Microsoft announced Windows MultiPoint Server 2010 in early December 2009 with the promise of "one PC per classroom".
The idea of MultiPoint Server is that it will reduce the cost for many businesses and schools worldwide. The solution works by having a central point for one server to exist and multiple mice, keyboards, speakers and monitors attached to the one system. Each session provides a user with a unique Remote Desktop to the MultiPoint Server. The product is a brain child of Microsoft Research India. Microsoft officials demonstrated 16 monitors simultaneously playing 720P HD video using the processing power of one PC (an Intel Core i7 system) in 2009. Microsoft is amining the shared resource computing technology primarily at schools but claims businesses who wish to train staff on technologies could benefit too. The cost savings are huge as each session would only require an additional monitor, keyboard, mouse and a user license to use the Remote Desktop session in MultiPoint.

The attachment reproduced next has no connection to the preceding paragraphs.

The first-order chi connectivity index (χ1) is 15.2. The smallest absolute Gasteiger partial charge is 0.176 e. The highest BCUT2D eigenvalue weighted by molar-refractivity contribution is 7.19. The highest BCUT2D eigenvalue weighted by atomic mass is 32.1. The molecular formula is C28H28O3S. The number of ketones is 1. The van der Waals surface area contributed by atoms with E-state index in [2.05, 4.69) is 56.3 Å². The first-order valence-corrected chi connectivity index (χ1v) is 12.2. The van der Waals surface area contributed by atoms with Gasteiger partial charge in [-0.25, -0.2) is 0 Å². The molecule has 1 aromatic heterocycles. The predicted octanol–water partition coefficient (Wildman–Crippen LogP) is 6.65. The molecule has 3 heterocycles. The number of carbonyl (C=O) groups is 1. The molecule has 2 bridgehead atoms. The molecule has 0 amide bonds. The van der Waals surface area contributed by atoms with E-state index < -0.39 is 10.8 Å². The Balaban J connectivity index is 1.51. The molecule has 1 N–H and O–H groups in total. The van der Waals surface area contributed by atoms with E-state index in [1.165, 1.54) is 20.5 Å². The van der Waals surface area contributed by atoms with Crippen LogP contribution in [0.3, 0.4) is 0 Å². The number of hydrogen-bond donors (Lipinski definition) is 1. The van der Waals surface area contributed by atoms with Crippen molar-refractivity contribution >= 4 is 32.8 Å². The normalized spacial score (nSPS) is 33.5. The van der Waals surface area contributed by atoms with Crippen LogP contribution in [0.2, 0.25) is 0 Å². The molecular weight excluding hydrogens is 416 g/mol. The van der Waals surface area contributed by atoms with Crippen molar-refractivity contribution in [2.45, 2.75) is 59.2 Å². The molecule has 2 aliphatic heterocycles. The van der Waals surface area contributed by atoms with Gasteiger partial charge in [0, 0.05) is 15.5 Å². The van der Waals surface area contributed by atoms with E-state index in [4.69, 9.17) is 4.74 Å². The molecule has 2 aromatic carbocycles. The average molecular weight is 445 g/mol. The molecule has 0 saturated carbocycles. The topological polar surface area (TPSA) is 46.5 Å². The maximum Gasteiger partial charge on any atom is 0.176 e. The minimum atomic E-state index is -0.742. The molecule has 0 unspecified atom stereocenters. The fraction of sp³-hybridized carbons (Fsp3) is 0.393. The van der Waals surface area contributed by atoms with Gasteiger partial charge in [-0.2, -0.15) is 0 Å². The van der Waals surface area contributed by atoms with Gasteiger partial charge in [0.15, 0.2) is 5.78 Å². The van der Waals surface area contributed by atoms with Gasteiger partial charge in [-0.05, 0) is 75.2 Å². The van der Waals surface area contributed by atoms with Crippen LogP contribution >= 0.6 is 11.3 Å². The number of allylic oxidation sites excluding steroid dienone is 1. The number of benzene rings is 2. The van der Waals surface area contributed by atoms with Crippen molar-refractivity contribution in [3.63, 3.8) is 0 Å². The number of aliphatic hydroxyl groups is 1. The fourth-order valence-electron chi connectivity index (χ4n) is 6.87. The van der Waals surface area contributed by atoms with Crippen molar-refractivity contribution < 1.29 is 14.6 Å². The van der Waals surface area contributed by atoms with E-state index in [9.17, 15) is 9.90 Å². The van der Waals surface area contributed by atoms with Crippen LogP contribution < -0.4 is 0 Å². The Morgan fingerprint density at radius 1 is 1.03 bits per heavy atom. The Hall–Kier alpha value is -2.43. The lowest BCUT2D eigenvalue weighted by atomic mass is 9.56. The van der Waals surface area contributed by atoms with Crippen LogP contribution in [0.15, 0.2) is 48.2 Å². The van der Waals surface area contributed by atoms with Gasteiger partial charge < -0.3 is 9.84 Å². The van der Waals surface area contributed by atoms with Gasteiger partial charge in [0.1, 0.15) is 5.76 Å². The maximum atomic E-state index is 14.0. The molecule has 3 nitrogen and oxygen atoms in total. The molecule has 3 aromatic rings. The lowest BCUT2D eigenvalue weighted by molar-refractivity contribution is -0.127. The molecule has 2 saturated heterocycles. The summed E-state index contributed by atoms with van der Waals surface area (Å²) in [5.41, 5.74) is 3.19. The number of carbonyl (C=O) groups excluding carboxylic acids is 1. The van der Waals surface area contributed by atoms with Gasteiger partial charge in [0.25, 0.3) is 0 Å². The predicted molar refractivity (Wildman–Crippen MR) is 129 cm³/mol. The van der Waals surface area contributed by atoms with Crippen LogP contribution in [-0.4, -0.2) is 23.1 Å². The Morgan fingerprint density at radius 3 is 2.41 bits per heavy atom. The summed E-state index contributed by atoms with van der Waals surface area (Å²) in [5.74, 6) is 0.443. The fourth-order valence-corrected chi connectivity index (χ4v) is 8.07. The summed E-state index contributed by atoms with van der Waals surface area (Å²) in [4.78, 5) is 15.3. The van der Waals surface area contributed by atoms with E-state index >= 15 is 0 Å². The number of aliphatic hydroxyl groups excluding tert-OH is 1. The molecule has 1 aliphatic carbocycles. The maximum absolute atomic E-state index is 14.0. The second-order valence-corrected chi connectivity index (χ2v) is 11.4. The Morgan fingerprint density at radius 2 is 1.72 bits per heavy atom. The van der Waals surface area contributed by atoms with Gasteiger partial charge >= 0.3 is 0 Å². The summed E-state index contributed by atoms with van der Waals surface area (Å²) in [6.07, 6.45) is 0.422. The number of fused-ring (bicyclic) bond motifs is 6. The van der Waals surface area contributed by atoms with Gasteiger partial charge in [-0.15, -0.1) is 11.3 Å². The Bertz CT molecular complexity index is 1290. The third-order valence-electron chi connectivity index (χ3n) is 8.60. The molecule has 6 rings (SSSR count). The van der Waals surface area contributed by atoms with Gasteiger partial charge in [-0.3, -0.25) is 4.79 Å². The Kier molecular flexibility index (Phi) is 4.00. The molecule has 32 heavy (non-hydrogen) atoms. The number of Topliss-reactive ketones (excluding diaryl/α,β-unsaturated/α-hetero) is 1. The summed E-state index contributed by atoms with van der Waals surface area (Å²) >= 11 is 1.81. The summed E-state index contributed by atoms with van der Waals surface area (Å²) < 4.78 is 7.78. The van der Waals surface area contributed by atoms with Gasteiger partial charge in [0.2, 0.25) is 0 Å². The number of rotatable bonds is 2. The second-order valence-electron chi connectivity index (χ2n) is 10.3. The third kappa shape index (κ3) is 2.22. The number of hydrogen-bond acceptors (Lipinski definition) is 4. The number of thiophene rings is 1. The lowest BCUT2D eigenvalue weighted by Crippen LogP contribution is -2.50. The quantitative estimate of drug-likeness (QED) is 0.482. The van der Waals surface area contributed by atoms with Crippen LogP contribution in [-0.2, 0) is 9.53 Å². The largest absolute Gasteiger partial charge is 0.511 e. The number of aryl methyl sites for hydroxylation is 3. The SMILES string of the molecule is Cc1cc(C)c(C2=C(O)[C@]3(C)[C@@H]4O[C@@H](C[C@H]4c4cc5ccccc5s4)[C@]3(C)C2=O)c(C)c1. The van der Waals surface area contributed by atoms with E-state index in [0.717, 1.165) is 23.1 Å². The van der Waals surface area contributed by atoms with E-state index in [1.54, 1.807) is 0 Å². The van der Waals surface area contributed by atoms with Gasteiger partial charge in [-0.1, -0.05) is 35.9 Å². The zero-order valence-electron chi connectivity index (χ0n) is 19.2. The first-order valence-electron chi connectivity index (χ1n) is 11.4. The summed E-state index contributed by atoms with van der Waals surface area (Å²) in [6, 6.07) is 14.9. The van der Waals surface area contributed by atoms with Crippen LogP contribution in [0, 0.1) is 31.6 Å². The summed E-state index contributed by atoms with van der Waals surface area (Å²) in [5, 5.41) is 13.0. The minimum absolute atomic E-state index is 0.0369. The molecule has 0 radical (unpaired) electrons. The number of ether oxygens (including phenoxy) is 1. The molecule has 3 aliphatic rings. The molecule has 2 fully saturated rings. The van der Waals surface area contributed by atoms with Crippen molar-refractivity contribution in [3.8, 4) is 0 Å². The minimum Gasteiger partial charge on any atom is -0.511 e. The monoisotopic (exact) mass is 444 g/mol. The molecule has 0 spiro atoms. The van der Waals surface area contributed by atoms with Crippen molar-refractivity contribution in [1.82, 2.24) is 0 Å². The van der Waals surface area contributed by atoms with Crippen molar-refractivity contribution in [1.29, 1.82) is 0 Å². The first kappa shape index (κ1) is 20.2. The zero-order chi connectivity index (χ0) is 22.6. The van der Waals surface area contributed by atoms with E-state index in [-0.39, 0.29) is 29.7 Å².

This week a beta build of the new server operating system leaked online for all to see. The build, named RC2, became available on popular file sharing networks and BitTorrent sites early this week. As the operating system is simply a Server OS there's little to see. Windows MultiPoint Server 2010 is built on top of Windows Server 2008 R2.
Microsoft expects to make the final edition available to schools around the world in the first half of 2010 according to Ira Snyder, General Manager, Windows MultiPoint Server.